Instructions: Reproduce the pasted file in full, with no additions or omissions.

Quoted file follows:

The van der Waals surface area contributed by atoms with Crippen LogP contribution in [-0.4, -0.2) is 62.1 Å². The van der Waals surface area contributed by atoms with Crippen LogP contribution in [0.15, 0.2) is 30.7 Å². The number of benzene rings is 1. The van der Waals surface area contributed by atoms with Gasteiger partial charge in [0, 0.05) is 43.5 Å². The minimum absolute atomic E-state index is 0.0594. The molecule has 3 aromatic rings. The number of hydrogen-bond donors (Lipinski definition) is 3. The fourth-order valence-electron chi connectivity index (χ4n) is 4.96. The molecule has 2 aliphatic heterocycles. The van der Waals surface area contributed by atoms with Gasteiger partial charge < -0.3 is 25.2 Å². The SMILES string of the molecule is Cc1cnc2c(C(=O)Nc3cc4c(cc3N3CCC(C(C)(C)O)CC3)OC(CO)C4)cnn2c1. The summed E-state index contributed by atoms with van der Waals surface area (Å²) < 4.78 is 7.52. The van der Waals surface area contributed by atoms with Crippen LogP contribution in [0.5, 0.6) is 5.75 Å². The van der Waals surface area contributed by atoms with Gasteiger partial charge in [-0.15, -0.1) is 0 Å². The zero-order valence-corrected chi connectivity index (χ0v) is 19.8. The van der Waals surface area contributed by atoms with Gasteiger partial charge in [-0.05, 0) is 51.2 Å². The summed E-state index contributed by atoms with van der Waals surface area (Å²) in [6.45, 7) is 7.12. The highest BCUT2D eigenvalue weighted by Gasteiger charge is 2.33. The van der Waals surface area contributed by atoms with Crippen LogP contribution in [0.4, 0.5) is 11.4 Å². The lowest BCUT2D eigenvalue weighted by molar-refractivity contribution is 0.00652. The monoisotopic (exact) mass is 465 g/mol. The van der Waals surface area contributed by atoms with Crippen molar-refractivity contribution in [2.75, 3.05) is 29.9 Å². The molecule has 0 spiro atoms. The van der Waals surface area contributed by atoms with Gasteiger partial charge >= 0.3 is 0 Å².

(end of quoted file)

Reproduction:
The van der Waals surface area contributed by atoms with Crippen LogP contribution in [-0.4, -0.2) is 62.1 Å². The van der Waals surface area contributed by atoms with Crippen LogP contribution in [0.15, 0.2) is 30.7 Å². The number of benzene rings is 1. The van der Waals surface area contributed by atoms with Gasteiger partial charge in [0, 0.05) is 43.5 Å². The minimum absolute atomic E-state index is 0.0594. The molecule has 3 aromatic rings. The number of hydrogen-bond donors (Lipinski definition) is 3. The fourth-order valence-electron chi connectivity index (χ4n) is 4.96. The molecule has 2 aliphatic heterocycles. The van der Waals surface area contributed by atoms with Gasteiger partial charge < -0.3 is 25.2 Å². The SMILES string of the molecule is Cc1cnc2c(C(=O)Nc3cc4c(cc3N3CCC(C(C)(C)O)CC3)OC(CO)C4)cnn2c1. The summed E-state index contributed by atoms with van der Waals surface area (Å²) < 4.78 is 7.52. The van der Waals surface area contributed by atoms with Crippen LogP contribution in [0.5, 0.6) is 5.75 Å². The van der Waals surface area contributed by atoms with Gasteiger partial charge in [-0.15, -0.1) is 0 Å². The zero-order valence-corrected chi connectivity index (χ0v) is 19.8. The van der Waals surface area contributed by atoms with Gasteiger partial charge in [-0.05, 0) is 51.2 Å². The summed E-state index contributed by atoms with van der Waals surface area (Å²) in [6.45, 7) is 7.12. The highest BCUT2D eigenvalue weighted by Gasteiger charge is 2.33. The van der Waals surface area contributed by atoms with Crippen LogP contribution in [0.4, 0.5) is 11.4 Å². The lowest BCUT2D eigenvalue weighted by molar-refractivity contribution is 0.00652. The monoisotopic (exact) mass is 465 g/mol. The van der Waals surface area contributed by atoms with Crippen molar-refractivity contribution in [2.75, 3.05) is 29.9 Å². The molecule has 0 spiro atoms. The van der Waals surface area contributed by atoms with Gasteiger partial charge >= 0.3 is 0 Å².